Science fiction hero Flash Gordon celebrates what you could call his 80th birthday this year, and Downtown Ithaca's Movie Poster Store is celebrating on Friday night with another of their comedic-roast movie screenings. Ithaca movie reviewer and comedian Bryan VanCampen will host a screening of the 1980 "Flash Gordon" movie with comedic commentary.
Bryan VanCampen, at right, introducing this spring's screening of "Batman & Robin." 14850 Photo.VanCampen and a cadre of corny comics ripped into "Batman & Robin," widely regarded as the absolute worst screen outing for the Caped Crusader, in a similar event in April, with dozens of attendees. He also hosted a public screening of "Pulp Fiction" at Cornell Cinema to mark the 20th anniversary of his Ithaca Times column.
"While we were roasting Batman & Robin," VanCampen says, "I was having such a good time that I knew I wanted to do this again, and my partner Aaron Pichel was game. So we put out a Facebook poll, and 'Flash Gordon' was one of the two top vote-getters."
VanCampen and a trio of other local comics will provide live comedic commentary to accompany the screening in the style of "Mystery Science Theatre." He'll be joined by Annie May, Ruben RC, and Steve Burke.
Pichel, who owns the Movie Poster Store on the Commons, says the Flash Gordon comic strip, which debuted in January, 1934, was created by a writer and artist named Alex Raymond, "a comics genius with a fluid, dynamic, and powerful drawing style that still wows to this day." He says the strip and the movie serials that appeared later in the 1930s "followed in the footsteps of the popular Buck Rogers science fiction thrillers that started in pulp magazines in 1928 and comic strips in 1929." It starred a handsome polo player (updated to a football star for the movie) pressed into service as a reluctant hero when the earth is bombarded by fiery meteors that turn out to be weapons from the planet Mongo.
The 1980 "Flash Gordon," while it has a campy tone that's similar to the 1960s "Batman" TV series because the late screenwriter Lorenzo Semple, Jr. was responsible for both, is still a pretty good comic/sci-fi movie. "At first I wondered if I had made a mistake in picking this movie," says the Movie Man, as VanCampen has long been known. "I was a big fan of the film when it opened here in Ithaca back in Christmas 1980. I’m led to understand that it flopped in the United States, but I kept bringing people back to see it, and I think they liked it, too."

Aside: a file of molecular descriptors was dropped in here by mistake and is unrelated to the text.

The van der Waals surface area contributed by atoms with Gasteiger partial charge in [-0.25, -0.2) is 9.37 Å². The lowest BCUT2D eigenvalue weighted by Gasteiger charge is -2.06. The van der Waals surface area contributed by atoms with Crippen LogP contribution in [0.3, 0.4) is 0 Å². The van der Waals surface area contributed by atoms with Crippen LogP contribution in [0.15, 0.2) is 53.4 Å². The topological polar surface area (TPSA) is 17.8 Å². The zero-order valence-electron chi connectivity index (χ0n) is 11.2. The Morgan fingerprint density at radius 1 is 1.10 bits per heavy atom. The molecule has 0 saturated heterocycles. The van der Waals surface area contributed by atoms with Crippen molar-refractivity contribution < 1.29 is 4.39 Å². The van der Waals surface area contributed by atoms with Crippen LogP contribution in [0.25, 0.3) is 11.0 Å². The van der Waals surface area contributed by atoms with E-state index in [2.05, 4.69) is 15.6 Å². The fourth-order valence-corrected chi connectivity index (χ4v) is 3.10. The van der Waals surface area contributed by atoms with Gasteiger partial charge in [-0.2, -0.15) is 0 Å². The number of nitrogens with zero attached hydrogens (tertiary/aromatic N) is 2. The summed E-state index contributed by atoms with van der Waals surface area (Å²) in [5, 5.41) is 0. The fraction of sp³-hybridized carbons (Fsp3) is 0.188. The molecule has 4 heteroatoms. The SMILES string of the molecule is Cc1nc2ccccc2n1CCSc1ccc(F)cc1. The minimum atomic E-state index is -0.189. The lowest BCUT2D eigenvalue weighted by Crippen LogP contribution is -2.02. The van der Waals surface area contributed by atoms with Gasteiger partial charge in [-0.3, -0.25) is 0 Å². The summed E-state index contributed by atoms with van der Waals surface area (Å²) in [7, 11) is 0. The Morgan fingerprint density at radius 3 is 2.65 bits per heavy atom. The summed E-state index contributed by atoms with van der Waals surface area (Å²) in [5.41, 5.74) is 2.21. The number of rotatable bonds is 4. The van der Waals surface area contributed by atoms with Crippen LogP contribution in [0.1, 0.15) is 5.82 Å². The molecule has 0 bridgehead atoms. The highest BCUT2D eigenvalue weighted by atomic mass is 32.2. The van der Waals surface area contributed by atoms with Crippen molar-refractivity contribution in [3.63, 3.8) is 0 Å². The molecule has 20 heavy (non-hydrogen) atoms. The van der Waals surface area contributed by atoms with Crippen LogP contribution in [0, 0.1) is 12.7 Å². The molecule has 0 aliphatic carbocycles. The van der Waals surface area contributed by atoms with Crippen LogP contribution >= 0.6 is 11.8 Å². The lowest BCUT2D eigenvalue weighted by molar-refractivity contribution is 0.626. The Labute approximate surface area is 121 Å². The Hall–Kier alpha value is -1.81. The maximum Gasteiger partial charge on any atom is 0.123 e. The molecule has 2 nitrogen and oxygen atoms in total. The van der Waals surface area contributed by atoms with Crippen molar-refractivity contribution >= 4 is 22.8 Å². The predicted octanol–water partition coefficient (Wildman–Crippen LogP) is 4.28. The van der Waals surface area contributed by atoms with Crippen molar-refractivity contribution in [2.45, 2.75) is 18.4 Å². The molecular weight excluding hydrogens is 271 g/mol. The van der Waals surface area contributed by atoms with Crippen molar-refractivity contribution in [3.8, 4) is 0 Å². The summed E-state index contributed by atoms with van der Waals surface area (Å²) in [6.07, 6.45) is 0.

The movie was produced by Dino De Laurentiis and starred Sam Jones as Flash, Melody Anderson as Dale Arden, as well as Max von Sydow as Ming the Merciless and Timothy Dalton as Prince Barin. "De Laurentiis’s production came in the wake of 'Star Wars,' when every studio was scrambling for its own space opera franchise," Pichel adds.
"I think Flash Gordon’s totally watchable and fun. It has lots of primary color to it, a decade before Warren Beatty did the same thing in Dick Tracy," VanCampen says. "It’s also sexy in a way that most space operas aren’t; the genre is pretty chaste for the most part. Flash has a real Betty/Veronica thing going with Ornella Muti and Melody Anderson."
The movie is also well known for its score by Queen, whose anthem rock style was oddly appropriate. "When we watched it the other night, I realized that you can’t make fun of two aspects of Flash Gordon. You can’t make fun of Queen’s music. I think we’ll get the audience playing air guitars and air drums on that scene," VanCampen says. "And you just can’t make fun of Brian Blessed as the lead Hawkman, Vultan. In a movie with an international all-star cast, he kinda steals the movie: a flying Falstaff."
"The roast is not so much a roasting of the character and its fine pedigree, but of the overblown movie that was produced in 1980," says Pichel. He says spectators are invited to dress up as their favorite hero, heroine, villain, or villainess from the movie, or come dressed in pajamas and bring pillows and blankets for a “slumber party” atmosphere, and door prizes and a costume prize will be awarded.
"When we watched it the other night, Ruben RC had never seen it," VanCampen says, "and I think it’s safe to say it blew his mind. He had only seen the soft-core parody 'Flesh Gordon,' which I saw in college."
"When I was doing my research, I found out that Semple felt bad that he gave Flash Gordon the camp approach from the Batman series," BVC adds. "He wished that he had written it straight, and he had written straight espionage stuff like Three Days of the Condor. I sure wouldn’t mind seeing a 'Flash Gordon' movie that was less tongue in cheek, but I’m not sure how seriously I could take it."
Pichel agrees. "Flash Gordon could certainly use the modern movie touch of a Chris Nolan or a good Marvel production. I wonder if anyone is working on it." VanCampen and Pichel are planning another bad-movie roast for August 30th.
The screening begins at 9pm on Friday, July 18th, at The Movie Poster Store on the Commons in Downtown Ithaca. The store, at 135 The Commons, offers posters and other movie memorabilia, as well as comic books and graphic novels, for sale. Tickets are $8 in advance or $10 the night of the show, and refreshments, including a keg of local beer, will be available.
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